Brian moved his head to one side and took a breath. Oliver felt himself ingested on those sweet winds and too late noticed the bubbling slime rising to meet him, to dissolve him. Brian hocked this massive spit – a huge lump of salivary, watery, gooey mess onto the side of the road where a discombobulated dream-Oliver splattered in viscous clumps on the asphalt. His shattered perspectives saw himself over the road raise a super-disgusted, grossed-out, j’accuse face, and then when Brian was close, this voice (“seriously – cannot be my voice!”) shouted, “Urgh Brian. That’s how AIDs gets spread!” Then, these two tawdry things were capped with a third as the vision vanished in a star-wipe.

Oliver was stunned as he put the dolls back in the drawer. He was still stunned as he took them out of the drawer and dropped them in the bin. He was becoming less stunned by his second cup of tea, and a little food seemed to help too. At some point he found himself watching television, but switched it off in order to have a little appraisal of the day.

Firstly, those were his dad’s words, instantly recognisable from his childhood. The man would always spit and blow his nose out of car windows, but this AIDs comment was nevertheless one of his well worn phrases. It seemed offensive on several levels and Oliver knew he had said it then, in the future, more because he was angry at Brian for being out of contact, than for spitting (although being part of the spit may have added to the affront – being gobbed -like being gobbed at- was a pretty devastating rejection).

Secondly, in trying to evaluate his opinion of Brian in light of the incident, he found himself at a loss. He felt that Brian, as an object, was beautiful or at least aesthetically pleasing but as romantic-prey? Oliver was suddenly unconvinced by the prospect. He was positive that in meeting Brian, being embraced by that easy physicality, by his social confidence and by that confusion that comes from talking to a sexy man, Oliver would metaphorically want his babies; but sat on a sofa and surprisingly clear-headed given the time of night, and the day he’d just had, Oliver was warmed by a feeling of ambivalence (something – like patience – he’d judged an ‘other people’ sort of emotion).

Short of gargling ketchup and then spitting that, Brian had done the most unromantic thing Oliver could think of. His prospects as romantic prey were gone – he was just another man at the waterhole. All the planned futures, those spiralling constructions, had been built around someone else. They didn’t collapse, didn’t even wobble. They simply stood and waited, as Oliver supposed they always had, for a new fantasy man to occupy them.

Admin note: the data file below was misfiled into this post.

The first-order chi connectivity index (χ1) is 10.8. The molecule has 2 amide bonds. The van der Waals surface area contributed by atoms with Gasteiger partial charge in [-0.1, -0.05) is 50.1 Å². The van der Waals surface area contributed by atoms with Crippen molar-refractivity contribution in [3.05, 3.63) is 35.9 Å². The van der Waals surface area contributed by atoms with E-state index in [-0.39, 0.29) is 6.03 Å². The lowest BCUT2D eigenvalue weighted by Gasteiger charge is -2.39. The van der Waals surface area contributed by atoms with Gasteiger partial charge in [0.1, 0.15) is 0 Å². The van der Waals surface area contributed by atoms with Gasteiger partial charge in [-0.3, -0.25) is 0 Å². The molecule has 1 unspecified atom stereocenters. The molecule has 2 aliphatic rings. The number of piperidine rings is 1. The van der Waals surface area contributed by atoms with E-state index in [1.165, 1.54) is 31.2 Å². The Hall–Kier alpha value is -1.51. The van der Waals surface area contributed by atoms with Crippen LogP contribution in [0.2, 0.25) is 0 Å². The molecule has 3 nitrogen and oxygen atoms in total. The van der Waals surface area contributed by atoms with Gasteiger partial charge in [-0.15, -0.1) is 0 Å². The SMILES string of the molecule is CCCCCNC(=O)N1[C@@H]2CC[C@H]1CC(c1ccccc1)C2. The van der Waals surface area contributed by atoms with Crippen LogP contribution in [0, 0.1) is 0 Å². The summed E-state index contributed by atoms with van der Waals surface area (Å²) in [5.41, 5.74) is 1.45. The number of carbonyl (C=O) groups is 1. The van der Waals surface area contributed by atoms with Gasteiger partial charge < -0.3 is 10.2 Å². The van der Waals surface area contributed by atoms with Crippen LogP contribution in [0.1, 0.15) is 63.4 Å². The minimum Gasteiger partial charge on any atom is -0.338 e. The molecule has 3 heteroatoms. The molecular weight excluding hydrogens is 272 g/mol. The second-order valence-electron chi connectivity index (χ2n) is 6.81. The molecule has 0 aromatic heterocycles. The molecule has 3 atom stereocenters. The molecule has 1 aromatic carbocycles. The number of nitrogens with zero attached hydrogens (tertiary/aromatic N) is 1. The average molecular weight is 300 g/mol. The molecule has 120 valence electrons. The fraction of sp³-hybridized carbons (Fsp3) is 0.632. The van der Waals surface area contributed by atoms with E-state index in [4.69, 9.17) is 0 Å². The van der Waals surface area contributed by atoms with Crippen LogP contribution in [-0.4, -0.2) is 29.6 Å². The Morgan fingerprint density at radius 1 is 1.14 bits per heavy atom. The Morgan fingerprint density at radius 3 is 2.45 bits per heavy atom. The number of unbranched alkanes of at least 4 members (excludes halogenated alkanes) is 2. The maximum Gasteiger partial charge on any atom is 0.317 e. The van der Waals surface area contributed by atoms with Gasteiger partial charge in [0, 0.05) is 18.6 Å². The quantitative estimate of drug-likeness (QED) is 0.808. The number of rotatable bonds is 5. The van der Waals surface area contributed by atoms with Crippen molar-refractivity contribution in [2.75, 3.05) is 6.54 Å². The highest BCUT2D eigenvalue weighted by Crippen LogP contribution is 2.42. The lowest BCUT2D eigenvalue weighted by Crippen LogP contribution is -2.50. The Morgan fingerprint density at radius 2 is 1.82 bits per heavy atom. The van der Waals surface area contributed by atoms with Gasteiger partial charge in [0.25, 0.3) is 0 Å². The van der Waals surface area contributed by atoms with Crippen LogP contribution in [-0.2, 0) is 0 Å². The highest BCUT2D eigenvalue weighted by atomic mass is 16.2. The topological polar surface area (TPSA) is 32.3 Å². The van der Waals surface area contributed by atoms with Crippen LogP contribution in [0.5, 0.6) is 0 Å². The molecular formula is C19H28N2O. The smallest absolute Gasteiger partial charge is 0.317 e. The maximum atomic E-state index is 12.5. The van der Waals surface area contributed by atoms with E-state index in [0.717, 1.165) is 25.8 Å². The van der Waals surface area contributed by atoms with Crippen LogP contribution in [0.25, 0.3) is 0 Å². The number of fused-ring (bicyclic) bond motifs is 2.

He felt genuinely elated. When he would see Brian spit in four weeks time, he would still scowl and shout his dad’s words at the guy – because it is disgusting – but after that, with all the romance out of the way, perhaps they would be friends.

Written by Sam Ball

The ceremony should have gone some way to making Brian get in touch but instead Oliver was four weeks away and further than ever: he was burning up treasures at a prodigious rate but didn’t care, as four weeks of anticipation would be utterly crippling. If he did wait, anaesthetised himself somehow or slipped into an exact fou- week coma, and that chance meeting didn’t pan out, didn’t end in lifelong partnership – what then?! It would have to be suicide. Surely the human brain can’t cope with the negation of such vast expectations. He’d have to suicide just to prevent living as a vegetable after his brain fried from disappointment. The towering edifices of his fantasy would collapse and bury him, and after the avalanche of trips into his humiliating past he felt fairly strongly that this might be a good thing.

One thing that had been clarified was sex. Oliver had previously felt he’d kind of got all that dealt with between the ages of four and eighteen: a spot of transvestism and frottage with his childminder’s children, the watersports, mutilation and total submission to Stephen, the obsessive controlling urge that had lead to breaking and entering when Simon was away… somehow re-living
these events made them seem childish, most were childish: being the sweater that the naked pre-pubescent Oliver had bundled on his head as he pretended to be a Russian lady, was a unique experience – loaded with innocent youthful playfulness, but also a dangerous awareness of what the act was mimicking. Sympathetic magic could be powerful stuff.